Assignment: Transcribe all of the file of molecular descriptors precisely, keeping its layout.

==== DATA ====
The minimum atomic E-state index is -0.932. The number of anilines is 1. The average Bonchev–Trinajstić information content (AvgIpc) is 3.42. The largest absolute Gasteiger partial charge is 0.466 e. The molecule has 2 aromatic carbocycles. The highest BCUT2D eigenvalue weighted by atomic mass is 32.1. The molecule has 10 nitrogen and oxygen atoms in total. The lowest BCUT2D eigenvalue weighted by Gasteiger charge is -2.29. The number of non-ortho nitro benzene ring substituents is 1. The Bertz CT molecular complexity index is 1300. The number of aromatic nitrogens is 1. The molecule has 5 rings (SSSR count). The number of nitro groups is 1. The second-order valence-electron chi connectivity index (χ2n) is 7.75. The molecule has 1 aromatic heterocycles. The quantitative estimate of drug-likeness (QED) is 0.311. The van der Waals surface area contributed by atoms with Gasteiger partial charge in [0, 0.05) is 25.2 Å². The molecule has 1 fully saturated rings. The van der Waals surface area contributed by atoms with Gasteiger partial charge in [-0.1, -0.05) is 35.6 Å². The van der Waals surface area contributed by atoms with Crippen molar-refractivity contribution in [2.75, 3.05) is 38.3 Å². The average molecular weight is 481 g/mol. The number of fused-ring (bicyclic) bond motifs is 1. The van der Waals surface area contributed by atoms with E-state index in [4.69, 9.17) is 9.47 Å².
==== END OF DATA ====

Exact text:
The minimum atomic E-state index is -0.932. The number of anilines is 1. The average Bonchev–Trinajstić information content (AvgIpc) is 3.42. The largest absolute Gasteiger partial charge is 0.466 e. The molecule has 2 aromatic carbocycles. The highest BCUT2D eigenvalue weighted by atomic mass is 32.1. The molecule has 10 nitrogen and oxygen atoms in total. The lowest BCUT2D eigenvalue weighted by Gasteiger charge is -2.29. The number of non-ortho nitro benzene ring substituents is 1. The Bertz CT molecular complexity index is 1300. The number of aromatic nitrogens is 1. The molecule has 5 rings (SSSR count). The number of nitro groups is 1. The second-order valence-electron chi connectivity index (χ2n) is 7.75. The molecule has 1 aromatic heterocycles. The quantitative estimate of drug-likeness (QED) is 0.311. The van der Waals surface area contributed by atoms with Gasteiger partial charge in [0, 0.05) is 25.2 Å². The molecule has 1 fully saturated rings. The van der Waals surface area contributed by atoms with Gasteiger partial charge in [-0.1, -0.05) is 35.6 Å². The van der Waals surface area contributed by atoms with Crippen molar-refractivity contribution in [2.75, 3.05) is 38.3 Å². The average molecular weight is 481 g/mol. The number of fused-ring (bicyclic) bond motifs is 1. The van der Waals surface area contributed by atoms with E-state index in [4.69, 9.17) is 9.47 Å².